Dances With Wolves by Michael Blake

Dances With Wolves by Michael Blake

The book that became the famous movie.

In 1863 US Army lieutenant John J. Dunbar gets a chance to fulfill a long-cherished dream: service on the western frontier of the United States. He did not come by it easily, however. Suffering a severe foot wound in a battle in the eastern theater of the Civil War, Dunbar patches his foot up and returns to service.

A short time later, maddened by pain, he volunteers to ride between the Union and Confederate lines to draw fire from the boys in gray. He also hopes it will result in his own death. Instead, he unintentionally triggers a Union attack that scatters the rebels and sees himself emerge alive.   Thanks to a kindly general, he keeps his foot and gets to request a transfer to whatever post he desires.  

So it is that as the novel opens he is riding in a wagon with an uncouth teamster named Timmons bound from Fort Hays to Fort Sedgwick in Comanche country. But little does he know that post commander Captain Cargill at Sedgwick, despairing that the army will ever send a supply wagon and down to a tiny garrison winnowed down by disease, desertion, and Indian raids, decides to abandon the garrison.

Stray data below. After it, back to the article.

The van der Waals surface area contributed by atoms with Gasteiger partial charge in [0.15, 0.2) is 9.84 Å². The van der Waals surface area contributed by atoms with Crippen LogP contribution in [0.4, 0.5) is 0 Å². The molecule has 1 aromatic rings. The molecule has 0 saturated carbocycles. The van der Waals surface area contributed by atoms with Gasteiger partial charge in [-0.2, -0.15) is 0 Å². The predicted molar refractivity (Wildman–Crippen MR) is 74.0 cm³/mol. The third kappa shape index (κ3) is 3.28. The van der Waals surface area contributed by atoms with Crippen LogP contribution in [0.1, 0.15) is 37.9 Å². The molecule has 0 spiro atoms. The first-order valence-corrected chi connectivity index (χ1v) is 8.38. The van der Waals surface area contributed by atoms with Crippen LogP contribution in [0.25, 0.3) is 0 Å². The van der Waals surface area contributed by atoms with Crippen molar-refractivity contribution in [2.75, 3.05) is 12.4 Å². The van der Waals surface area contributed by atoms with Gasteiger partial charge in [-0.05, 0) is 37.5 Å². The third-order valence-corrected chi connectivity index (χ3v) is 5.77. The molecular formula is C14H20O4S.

They miss Dunbar and Timmons by miles, and when the latter reach the fort Timmons notes it is no longer a going concern and advises going back to Hays. Dunbar, however, insists on staying. It is his post, after all, and he will see his duties through. After all, the garrison might be out on other duties and may return at any moment. So Timmons and Dunbar unload the wagon, unhitch Dunbar’s buckskin named Cisco (the same horse that carried Dunbar on his ride to glory), and Timmons departs.

Dunbar does not know he will be cut off from the white man’s world when Timmons gets killed by a band of Pawnee far from Hays, where the commander who gave Dunbar his orders has gone insane. Both men’s fate cause Dunbar to drop off the face of the earth as far as the Army is concerned leaving Dunbar high and dry. Unaware of this, Dunbar begins his duties at the fort by making them up as he goes, taking notice of and become friendly with an old wolf he soon names Two Socks because of the white coloring of his forepaws.  

He also begins to encounter Comanche from a nearby village, but they are tense at first, especially whenever the likes of medicine man Kicking Bird, youngsters like Smiles A Lot and Frog, and warriors like Wind In His Hair all try to capture Cisco for themselves only to be   thwarted time and again by the mounts strong will and devotion to Dunbar which enables him to break free every time.   Finally, Kicking Bird opens a tentative connection with Dunbar that ultimately leads to Dunbar embarking on a journey of friendship, romance, and personal change.

Michael Blake narrates Dunbar’s story with a deft narrative that keeps the pages turning. I wish, however, that he spent a little more time on the backstory of his central character. Who, for example, is the young woman Dunbar dreams of but consciously pushes her memory out of his mind? I kept waiting for a revelation, but none came. Apart from that, however, it is worth a read, especially if you have seen the film version and wonder how it compares to the book.